John Oliver on Trump and Russia


The one thing that Donald Trump is doing right is that he does not want to escalate conflicts with Russia. Those who are ramping up the antagonism towards Russia may not remember how bad and dangerous the Cold War was, with mainly the arms manufacturers benefiting from it. But we should not confuse a good relationship between the two countries, which is a good thing, with a personal friendship between the two leaders, which may or may not be good depending on what common interests they share.

As with all things Trump, even when he may be doing the right thing it may be for the wrong reasons. There is something undoubtedly weird about his deferential attitude towards Russian president Vladimir Putin, so unlike his attitude towards anyone else. He does not play dominance games with him the way he does with others.

John Oliver gives us some background on Putin and there seems to a lot of similarities between the two such as Putin’s ego, desire for wealth and luxury, autocratic attitude, vindictiveness towards his perceived adversaries, and self-aggrandizement. So the most benign reason for Trump’s attitude maybe because he recognizes a kindred spirit. But maybe the reason is more sinister and we will have to wait for somebody to leak that information.

Comments

  1. siwuloki says

    I agree that the one thing this manchild has right is reducing tensions with Russia (see East-West Accord and Consortium News). Yet Trump’s statements that he’s not sure whether he and Putin “will get along” give me the heebie-jeebies. Even Putin isn’t declaring “l’etat c’est moi” so blatantly. Why Trump is blundering down this path is the question, one rife with a great many conspiracy theories, some of which may have grains of truth. But whatever his motivation, chances are he will find a way to blow it, perhaps taking down civilization with it.

  2. jrkrideau says

    I have yet to understand the American wild and seeminly irrational paranoia over Russia. It is almost as if the US foreign policy elite is unable to function without a designated enemy and they decided that Russia == USSR and let’s continue the hate storm.

    I am not saying that NATO or the EU or USA, etc should be particularly trusting of Russia but the USA seems to be going out of its way to threaten and demonize Russia. Hilary Clinton’s no-fly zone in Syria idea was utterly mad but she seemed to have support and now the USA seems to be moving a fair number of troops into Eastern Europe.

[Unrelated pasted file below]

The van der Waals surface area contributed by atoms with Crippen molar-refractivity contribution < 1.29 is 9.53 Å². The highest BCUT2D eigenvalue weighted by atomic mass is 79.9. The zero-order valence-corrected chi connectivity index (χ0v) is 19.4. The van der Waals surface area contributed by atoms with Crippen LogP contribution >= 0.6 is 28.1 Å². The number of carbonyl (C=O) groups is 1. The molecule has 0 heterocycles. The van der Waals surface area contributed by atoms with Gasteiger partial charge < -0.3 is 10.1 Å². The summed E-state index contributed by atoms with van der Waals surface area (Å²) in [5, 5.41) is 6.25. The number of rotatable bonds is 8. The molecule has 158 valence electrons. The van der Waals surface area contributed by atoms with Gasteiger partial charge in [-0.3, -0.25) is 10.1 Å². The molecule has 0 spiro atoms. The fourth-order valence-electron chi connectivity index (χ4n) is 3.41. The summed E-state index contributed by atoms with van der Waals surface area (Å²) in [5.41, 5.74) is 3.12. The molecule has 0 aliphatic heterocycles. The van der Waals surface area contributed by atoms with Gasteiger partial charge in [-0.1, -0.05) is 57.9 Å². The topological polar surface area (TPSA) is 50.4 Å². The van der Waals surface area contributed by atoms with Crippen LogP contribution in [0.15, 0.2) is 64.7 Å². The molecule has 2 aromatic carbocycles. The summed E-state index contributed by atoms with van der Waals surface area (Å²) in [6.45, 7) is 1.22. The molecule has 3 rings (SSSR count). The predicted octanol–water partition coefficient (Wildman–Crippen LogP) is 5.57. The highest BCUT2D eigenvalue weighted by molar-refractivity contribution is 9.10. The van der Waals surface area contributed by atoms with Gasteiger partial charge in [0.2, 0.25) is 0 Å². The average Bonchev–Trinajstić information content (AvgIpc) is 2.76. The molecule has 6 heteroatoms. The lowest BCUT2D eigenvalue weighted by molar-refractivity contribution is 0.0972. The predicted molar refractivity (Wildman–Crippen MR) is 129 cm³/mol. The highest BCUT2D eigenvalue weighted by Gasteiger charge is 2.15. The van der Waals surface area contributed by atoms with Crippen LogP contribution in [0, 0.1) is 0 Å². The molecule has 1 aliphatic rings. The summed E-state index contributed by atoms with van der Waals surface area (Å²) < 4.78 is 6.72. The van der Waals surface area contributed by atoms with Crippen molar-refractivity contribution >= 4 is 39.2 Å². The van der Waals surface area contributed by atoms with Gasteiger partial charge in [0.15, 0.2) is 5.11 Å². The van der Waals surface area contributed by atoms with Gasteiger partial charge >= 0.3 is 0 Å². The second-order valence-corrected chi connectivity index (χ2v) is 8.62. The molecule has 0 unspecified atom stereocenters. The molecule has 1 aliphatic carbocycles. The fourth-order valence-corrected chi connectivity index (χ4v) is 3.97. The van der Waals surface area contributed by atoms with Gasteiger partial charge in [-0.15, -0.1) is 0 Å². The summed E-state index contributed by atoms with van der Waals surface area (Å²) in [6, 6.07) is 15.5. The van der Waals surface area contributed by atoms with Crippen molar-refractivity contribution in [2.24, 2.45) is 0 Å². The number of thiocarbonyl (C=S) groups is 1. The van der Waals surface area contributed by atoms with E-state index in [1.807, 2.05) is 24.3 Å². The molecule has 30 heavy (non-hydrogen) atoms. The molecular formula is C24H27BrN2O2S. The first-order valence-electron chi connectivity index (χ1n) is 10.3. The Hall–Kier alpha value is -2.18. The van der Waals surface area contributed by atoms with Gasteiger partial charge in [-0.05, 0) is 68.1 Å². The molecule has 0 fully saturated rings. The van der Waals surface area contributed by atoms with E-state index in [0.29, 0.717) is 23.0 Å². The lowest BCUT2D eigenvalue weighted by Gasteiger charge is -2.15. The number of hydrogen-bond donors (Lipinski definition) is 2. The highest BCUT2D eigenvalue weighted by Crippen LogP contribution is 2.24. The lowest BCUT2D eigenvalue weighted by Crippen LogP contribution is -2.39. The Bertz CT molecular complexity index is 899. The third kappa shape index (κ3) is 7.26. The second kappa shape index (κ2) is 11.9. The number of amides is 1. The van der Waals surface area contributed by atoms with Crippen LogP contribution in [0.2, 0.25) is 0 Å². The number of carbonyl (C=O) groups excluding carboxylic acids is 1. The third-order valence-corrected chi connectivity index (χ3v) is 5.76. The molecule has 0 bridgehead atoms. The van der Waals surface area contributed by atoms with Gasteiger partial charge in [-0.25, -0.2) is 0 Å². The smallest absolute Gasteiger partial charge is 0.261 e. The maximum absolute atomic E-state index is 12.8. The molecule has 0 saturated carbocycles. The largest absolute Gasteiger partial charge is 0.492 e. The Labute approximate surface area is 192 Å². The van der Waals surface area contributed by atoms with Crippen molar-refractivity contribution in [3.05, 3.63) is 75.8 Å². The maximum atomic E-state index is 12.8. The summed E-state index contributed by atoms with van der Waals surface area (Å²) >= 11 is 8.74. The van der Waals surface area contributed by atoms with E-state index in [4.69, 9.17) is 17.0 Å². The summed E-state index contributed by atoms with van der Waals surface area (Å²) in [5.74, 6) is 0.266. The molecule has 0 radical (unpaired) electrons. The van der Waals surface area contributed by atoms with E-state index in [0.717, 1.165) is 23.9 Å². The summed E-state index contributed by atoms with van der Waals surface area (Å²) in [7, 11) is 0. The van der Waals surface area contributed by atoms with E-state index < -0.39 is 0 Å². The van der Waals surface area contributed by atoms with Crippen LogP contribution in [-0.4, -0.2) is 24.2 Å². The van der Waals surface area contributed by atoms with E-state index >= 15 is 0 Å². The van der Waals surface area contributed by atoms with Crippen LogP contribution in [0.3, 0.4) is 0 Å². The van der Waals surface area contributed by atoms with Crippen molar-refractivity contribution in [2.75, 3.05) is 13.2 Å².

3. Reginald Selkirk says

    The one thing that Donald Trump is doing right is that he does not want to escalate conflicts with Russia.

    I don’t think that is as obvious as you seem to think it is.

    “The one thing Neville Chamberlain is doing right is that he does not want to escalate conflicts with Germany.”

    From where are the conflicts with Russia arising, and is appeasing Russia going to make the situation better or worse in the future?

  4. jrkrideau says

    Well some of the conflicts with Russia are arising from legitimate concerns about Russian policy towards its neigbours, Georgia comes to mind, and a general nervousness of most of the rest of Europe which remembers the Warsaw Pact.

    However most of it seems to come from Washington foreign policy people who have not grasped that the Cold War has been over for 25 years or so and want to go on fighting it.

    American behaviour in expanding NATO to the east up to Russia’s borders after the US promised not to do so and support for a Ukrainian coup that replaced a bunch of more-or-less Russian-oriented crooks and grifters with a Western-oriented bunch of crooks and grifters were not viewed by Russia in a favourable light.

    The fairly heavy movement of weapons and troops into Eastern Europe by the US/NATO probably did not give Putin or the Russian people any warm, cuddly feelings.

  5. jrkrideau says

    Oops, missed the “appeasing Russia” point.

    It’s not so much ‘appeasing Russia’ as not keeping on threatening them. Both the US-sponsored Ukranian coup d’état and the new NATO troop movenents have to be seen by Moscow as direct threats. Plus the US has missile installations in Poland and Romania if not more countries.

    If I were Moscow I’d be feeling a sense of being surrounded by the USA whose rationality was not good under Bush (see Afghanistan and Iraq) and there were indications that Clinton was just as unhinged in terms of foreign adventures.

    At the moment Trump, while barking mad in other areas, does not seem to regard Russia as some kind of existential threat.

  6. Dunc says

    From where are the conflicts with Russia arising, and is appeasing Russia going to make the situation better or worse in the future?

    Primarily from NATO expansionism and US belligerence.

    Here in Europe, we have to figure out a way to get along with Russia, because their gas exports are essential for keeping the lights on and stopping people from freezing to death in their homes. Without those gas exports, we would see massive rolling blackouts across the whole of Western Europe within a week. Fortunately, Russia desperately needs the foreign currency they earn from those exports in order to keep their economy afloat and prevent mass starvation. It is therefore entirely rational for both Europe and Russia to come to some sort of reasonable accommodation. The US doesn’t want this to happen, because you’re still thinking of Europe as your chessboard and you’re obsessed with global domination. Sure, Putin’s a bad man, but he’s not exactly unique in that, and poking him with a stick doesn’t seem likely to help matters.